No question having a built-out management team increases the attractiveness of your business to a wider range of investors. There is no one right answer as far as developing talent in-house or bringing it in from the outside. However, outside talent is a riskier proposition so, if possible, these hires should happen well in advance of a sales process to make sure they are the right fit for the organization. Additionally, business owners should focus on talent that has the potential to impact revenue growth or margin improvement the most. Finally, if a business owner is looking for a near-term exit post-transaction, his or her salary may be “added back” to profitability if a capable president or CEO is in the business.
Investment Banks: To Hire or Not to Hire?
One of the most common questions we received from business owners was around the use of an investment banker. Should I hire one? What are the pros and cons of working directly with an investor or a buyer? Can I get through a transaction by myself? If I do use one, how do I find the right M&A advisor?
While it is possible to do a deal directly with an investor and buyer without an intermediary, all of the deal professionals agreed that even if you don’t hire a banker, you’d be remiss to not at least talk to one before transacting. And generally, the less experienced you are, the more it makes sense to work with a professional to ensure you’re well prepared and ultimately getting the best valuation for your business. Scott Mitchell, Director of Investment Banking at SDR Ventures, notes he has seen entrepreneurs successfully “DIY” their way through a transaction but notes that a lot of those management teams had prior M&A experience, and still fact-checked with many different individuals throughout the process.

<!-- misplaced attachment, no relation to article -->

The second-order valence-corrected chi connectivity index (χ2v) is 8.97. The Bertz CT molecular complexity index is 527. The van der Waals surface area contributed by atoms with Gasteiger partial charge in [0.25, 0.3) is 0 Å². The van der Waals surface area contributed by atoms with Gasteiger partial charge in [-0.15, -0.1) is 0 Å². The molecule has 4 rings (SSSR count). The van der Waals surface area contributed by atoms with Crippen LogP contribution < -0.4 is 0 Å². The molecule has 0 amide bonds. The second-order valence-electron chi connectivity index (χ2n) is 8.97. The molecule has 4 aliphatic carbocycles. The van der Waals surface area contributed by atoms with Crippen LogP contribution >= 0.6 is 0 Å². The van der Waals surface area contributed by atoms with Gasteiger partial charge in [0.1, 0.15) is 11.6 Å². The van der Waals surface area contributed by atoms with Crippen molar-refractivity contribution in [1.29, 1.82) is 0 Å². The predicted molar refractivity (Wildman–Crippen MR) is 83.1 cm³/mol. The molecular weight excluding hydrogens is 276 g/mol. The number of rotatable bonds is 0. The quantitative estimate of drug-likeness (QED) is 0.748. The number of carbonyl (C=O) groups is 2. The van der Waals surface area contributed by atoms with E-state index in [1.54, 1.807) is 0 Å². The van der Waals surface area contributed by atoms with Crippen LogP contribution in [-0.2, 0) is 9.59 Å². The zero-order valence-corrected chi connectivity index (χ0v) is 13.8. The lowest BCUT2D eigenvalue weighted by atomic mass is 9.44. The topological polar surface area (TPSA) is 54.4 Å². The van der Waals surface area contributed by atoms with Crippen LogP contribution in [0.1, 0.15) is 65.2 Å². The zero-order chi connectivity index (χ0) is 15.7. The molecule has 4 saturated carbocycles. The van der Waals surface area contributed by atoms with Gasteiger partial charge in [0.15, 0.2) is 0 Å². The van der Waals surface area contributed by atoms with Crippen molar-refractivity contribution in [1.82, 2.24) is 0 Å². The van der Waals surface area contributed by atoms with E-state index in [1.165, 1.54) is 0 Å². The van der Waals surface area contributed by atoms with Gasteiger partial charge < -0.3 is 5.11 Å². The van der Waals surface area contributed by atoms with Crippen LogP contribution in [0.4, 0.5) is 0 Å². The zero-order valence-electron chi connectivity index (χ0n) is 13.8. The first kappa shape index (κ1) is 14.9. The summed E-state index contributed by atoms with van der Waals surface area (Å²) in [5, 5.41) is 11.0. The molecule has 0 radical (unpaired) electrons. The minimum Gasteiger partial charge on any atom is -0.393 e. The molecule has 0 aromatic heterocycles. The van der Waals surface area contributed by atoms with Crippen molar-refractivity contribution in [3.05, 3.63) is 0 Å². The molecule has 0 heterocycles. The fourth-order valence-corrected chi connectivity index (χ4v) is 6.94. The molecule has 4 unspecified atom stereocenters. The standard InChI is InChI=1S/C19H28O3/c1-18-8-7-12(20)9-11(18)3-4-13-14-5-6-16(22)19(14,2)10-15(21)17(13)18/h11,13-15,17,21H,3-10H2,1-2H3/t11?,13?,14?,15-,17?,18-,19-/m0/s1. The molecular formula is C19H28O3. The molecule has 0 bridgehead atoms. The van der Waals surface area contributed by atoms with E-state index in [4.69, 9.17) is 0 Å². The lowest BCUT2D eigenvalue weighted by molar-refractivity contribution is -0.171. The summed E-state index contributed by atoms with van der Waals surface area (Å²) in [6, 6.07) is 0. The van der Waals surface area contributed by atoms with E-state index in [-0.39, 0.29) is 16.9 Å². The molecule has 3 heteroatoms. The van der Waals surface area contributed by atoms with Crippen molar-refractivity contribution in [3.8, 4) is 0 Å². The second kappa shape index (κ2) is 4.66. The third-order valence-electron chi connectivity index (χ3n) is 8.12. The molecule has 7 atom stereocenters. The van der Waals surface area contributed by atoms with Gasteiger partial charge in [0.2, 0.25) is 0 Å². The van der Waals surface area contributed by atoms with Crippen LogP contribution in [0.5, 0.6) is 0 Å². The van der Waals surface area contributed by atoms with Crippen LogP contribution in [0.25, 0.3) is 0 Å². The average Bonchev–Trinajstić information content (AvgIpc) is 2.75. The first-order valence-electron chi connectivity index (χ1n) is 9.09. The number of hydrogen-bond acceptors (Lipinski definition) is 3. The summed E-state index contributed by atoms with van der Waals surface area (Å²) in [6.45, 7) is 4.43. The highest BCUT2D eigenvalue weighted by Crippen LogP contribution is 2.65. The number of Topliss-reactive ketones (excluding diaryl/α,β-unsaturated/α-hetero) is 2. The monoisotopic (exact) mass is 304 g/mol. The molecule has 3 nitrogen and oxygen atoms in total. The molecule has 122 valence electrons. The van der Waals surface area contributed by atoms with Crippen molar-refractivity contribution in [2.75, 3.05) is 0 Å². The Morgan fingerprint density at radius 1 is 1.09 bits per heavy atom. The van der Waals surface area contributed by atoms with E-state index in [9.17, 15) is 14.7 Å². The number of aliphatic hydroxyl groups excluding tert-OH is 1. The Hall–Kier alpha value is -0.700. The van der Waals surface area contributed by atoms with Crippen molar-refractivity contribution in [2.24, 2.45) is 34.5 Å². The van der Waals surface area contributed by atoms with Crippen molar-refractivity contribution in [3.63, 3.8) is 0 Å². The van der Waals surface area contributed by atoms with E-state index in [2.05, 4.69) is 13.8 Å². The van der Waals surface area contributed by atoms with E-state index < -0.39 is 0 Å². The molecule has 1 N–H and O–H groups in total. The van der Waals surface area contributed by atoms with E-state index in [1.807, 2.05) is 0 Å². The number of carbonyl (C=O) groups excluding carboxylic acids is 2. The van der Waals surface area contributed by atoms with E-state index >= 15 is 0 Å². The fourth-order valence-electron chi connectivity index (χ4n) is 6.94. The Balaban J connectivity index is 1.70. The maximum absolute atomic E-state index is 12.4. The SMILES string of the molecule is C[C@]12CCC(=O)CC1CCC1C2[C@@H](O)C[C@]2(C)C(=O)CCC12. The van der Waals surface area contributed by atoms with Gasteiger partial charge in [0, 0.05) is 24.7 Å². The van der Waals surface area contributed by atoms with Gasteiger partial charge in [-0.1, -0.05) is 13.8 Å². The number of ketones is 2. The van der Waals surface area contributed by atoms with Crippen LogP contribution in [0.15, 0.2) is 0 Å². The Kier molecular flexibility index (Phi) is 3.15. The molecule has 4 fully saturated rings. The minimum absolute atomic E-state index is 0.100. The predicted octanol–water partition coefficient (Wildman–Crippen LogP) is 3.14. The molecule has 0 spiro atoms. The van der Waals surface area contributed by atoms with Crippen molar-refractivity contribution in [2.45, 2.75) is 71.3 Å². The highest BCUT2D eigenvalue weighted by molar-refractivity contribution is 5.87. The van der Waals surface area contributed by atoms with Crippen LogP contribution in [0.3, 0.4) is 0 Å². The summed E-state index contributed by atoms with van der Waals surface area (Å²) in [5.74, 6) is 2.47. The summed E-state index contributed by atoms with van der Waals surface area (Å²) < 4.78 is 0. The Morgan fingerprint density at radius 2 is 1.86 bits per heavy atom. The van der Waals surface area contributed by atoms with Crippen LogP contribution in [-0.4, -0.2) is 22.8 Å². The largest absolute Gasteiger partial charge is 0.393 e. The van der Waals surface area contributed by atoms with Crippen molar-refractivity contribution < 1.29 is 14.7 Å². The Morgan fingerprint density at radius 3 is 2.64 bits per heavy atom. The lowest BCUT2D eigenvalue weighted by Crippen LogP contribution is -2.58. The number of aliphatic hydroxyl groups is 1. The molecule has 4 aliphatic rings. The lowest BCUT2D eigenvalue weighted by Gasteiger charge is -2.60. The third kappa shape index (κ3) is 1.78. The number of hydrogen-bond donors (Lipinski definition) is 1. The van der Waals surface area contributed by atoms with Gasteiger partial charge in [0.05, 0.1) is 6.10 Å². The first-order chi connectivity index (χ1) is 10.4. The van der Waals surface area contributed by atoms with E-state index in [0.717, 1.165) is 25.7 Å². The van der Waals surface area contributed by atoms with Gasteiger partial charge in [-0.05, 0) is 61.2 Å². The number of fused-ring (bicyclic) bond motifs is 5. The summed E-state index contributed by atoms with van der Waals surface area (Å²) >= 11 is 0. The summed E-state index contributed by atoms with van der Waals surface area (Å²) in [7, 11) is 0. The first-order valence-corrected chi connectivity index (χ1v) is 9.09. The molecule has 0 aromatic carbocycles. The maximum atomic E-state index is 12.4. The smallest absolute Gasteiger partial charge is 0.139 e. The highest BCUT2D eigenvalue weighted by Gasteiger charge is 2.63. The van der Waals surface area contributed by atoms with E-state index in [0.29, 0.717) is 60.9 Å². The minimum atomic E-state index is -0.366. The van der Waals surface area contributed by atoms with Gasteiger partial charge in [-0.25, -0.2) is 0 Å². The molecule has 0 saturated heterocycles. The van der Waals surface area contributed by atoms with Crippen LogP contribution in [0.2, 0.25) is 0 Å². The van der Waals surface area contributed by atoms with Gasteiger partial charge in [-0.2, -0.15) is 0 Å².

Investment Banks: Fee Considerations
One of the entrepreneurs on the call working on a $5M capital raise brought up the topic of banking fees. After one call with a prospective banker, the CEO received a letter of engagement. Receiving an engagement letter after one call was cause for concern for this CEO – is the banker looking to collect a retainer without actually knowing if the capital raise was a viable option?
It turns out that this business owner’s concern was very legitimate. “You’re right to have alarm bells going off there,” Scott commented. “Your Spidey senses are up for a reason.” Scott goes on to explain that SDR only engages with about 20% of the businesses they speak with, and that’s because they only want to work with businesses that they can successfully help transact.
While engagement fees may seem expensive, it doesn’t come close to covering the banker’s cost (if they’re doing a good job).
One panel participant advised, “The key thing in the relationship with an investment banker is that you have chemistry with them, you have trust in them, and want to hear what their advice is.”
Scott agrees with these sentiments and says that SDR focuses on being a client advocate rather than a deal advocate. “If you’re going to work with someone who is going to go with zero down or very little engagement fee, no matter what deal they put in front of you, they think it’s a good deal,” he says. “They want you to close that deal because that’s the only thing you’ve incentivized them to do.”